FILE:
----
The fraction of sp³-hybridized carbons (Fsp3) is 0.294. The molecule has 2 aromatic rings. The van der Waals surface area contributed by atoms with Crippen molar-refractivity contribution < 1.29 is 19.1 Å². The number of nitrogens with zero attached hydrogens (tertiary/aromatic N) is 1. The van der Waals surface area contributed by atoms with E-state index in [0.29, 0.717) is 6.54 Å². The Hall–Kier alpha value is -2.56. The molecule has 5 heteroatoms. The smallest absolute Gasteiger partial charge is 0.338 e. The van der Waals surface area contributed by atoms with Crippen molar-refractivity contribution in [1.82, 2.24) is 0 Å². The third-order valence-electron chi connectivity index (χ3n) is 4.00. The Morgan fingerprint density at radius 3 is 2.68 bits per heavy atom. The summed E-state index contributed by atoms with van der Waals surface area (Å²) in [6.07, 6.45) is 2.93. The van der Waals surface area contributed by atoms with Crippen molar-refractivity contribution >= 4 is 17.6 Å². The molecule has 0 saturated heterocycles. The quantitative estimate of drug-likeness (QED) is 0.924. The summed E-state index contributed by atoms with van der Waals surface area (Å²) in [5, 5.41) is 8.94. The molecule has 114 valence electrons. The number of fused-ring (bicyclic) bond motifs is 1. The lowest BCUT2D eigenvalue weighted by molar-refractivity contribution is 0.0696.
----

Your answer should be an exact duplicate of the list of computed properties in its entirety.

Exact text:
The fraction of sp³-hybridized carbons (Fsp3) is 0.294. The molecule has 2 aromatic rings. The van der Waals surface area contributed by atoms with Crippen molar-refractivity contribution < 1.29 is 19.1 Å². The number of nitrogens with zero attached hydrogens (tertiary/aromatic N) is 1. The van der Waals surface area contributed by atoms with E-state index in [0.29, 0.717) is 6.54 Å². The Hall–Kier alpha value is -2.56. The molecule has 5 heteroatoms. The smallest absolute Gasteiger partial charge is 0.338 e. The van der Waals surface area contributed by atoms with Crippen molar-refractivity contribution in [1.82, 2.24) is 0 Å². The third-order valence-electron chi connectivity index (χ3n) is 4.00. The Morgan fingerprint density at radius 3 is 2.68 bits per heavy atom. The summed E-state index contributed by atoms with van der Waals surface area (Å²) in [6.07, 6.45) is 2.93. The van der Waals surface area contributed by atoms with Crippen molar-refractivity contribution >= 4 is 17.6 Å². The molecule has 0 saturated heterocycles. The quantitative estimate of drug-likeness (QED) is 0.924. The summed E-state index contributed by atoms with van der Waals surface area (Å²) in [5, 5.41) is 8.94. The molecule has 114 valence electrons. The number of fused-ring (bicyclic) bond motifs is 1. The lowest BCUT2D eigenvalue weighted by molar-refractivity contribution is 0.0696.